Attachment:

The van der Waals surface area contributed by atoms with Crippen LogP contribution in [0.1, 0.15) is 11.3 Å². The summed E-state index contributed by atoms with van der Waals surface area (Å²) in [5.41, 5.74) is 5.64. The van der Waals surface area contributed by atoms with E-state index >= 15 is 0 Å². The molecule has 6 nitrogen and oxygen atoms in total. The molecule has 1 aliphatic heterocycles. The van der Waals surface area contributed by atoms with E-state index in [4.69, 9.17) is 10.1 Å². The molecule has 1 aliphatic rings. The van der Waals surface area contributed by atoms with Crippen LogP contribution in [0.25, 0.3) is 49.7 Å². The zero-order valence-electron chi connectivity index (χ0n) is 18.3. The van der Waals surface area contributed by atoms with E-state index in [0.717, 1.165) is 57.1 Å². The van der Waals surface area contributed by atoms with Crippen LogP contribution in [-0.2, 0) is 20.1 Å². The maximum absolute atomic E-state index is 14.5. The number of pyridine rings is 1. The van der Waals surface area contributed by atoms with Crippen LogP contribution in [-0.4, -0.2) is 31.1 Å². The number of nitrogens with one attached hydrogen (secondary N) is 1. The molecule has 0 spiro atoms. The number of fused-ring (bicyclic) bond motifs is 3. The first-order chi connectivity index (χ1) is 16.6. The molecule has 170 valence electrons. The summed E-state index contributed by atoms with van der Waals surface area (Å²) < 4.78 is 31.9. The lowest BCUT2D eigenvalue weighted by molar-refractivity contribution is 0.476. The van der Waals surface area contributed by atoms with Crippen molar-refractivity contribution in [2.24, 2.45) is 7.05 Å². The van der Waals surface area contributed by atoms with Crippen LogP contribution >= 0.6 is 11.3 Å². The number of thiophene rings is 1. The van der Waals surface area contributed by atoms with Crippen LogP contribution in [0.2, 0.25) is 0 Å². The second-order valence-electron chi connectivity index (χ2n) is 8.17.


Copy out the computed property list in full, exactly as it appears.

The van der Waals surface area contributed by atoms with Crippen LogP contribution in [0.1, 0.15) is 11.3 Å². The summed E-state index contributed by atoms with van der Waals surface area (Å²) in [5.41, 5.74) is 5.64. The van der Waals surface area contributed by atoms with E-state index >= 15 is 0 Å². The molecule has 6 nitrogen and oxygen atoms in total. The molecule has 1 aliphatic heterocycles. The van der Waals surface area contributed by atoms with E-state index in [4.69, 9.17) is 10.1 Å². The molecule has 1 aliphatic rings. The van der Waals surface area contributed by atoms with Crippen LogP contribution in [0.25, 0.3) is 49.7 Å². The zero-order valence-electron chi connectivity index (χ0n) is 18.3. The van der Waals surface area contributed by atoms with E-state index in [0.717, 1.165) is 57.1 Å². The van der Waals surface area contributed by atoms with Crippen LogP contribution in [-0.2, 0) is 20.1 Å². The maximum absolute atomic E-state index is 14.5. The number of pyridine rings is 1. The van der Waals surface area contributed by atoms with Crippen LogP contribution in [-0.4, -0.2) is 31.1 Å². The number of nitrogens with one attached hydrogen (secondary N) is 1. The molecule has 0 spiro atoms. The number of fused-ring (bicyclic) bond motifs is 3. The first-order chi connectivity index (χ1) is 16.6. The molecule has 170 valence electrons. The summed E-state index contributed by atoms with van der Waals surface area (Å²) < 4.78 is 31.9. The lowest BCUT2D eigenvalue weighted by molar-refractivity contribution is 0.476. The van der Waals surface area contributed by atoms with Crippen molar-refractivity contribution in [2.24, 2.45) is 7.05 Å². The van der Waals surface area contributed by atoms with Crippen LogP contribution >= 0.6 is 11.3 Å². The number of thiophene rings is 1. The van der Waals surface area contributed by atoms with Crippen LogP contribution in [0.2, 0.25) is 0 Å². The second-order valence-electron chi connectivity index (χ2n) is 8.17.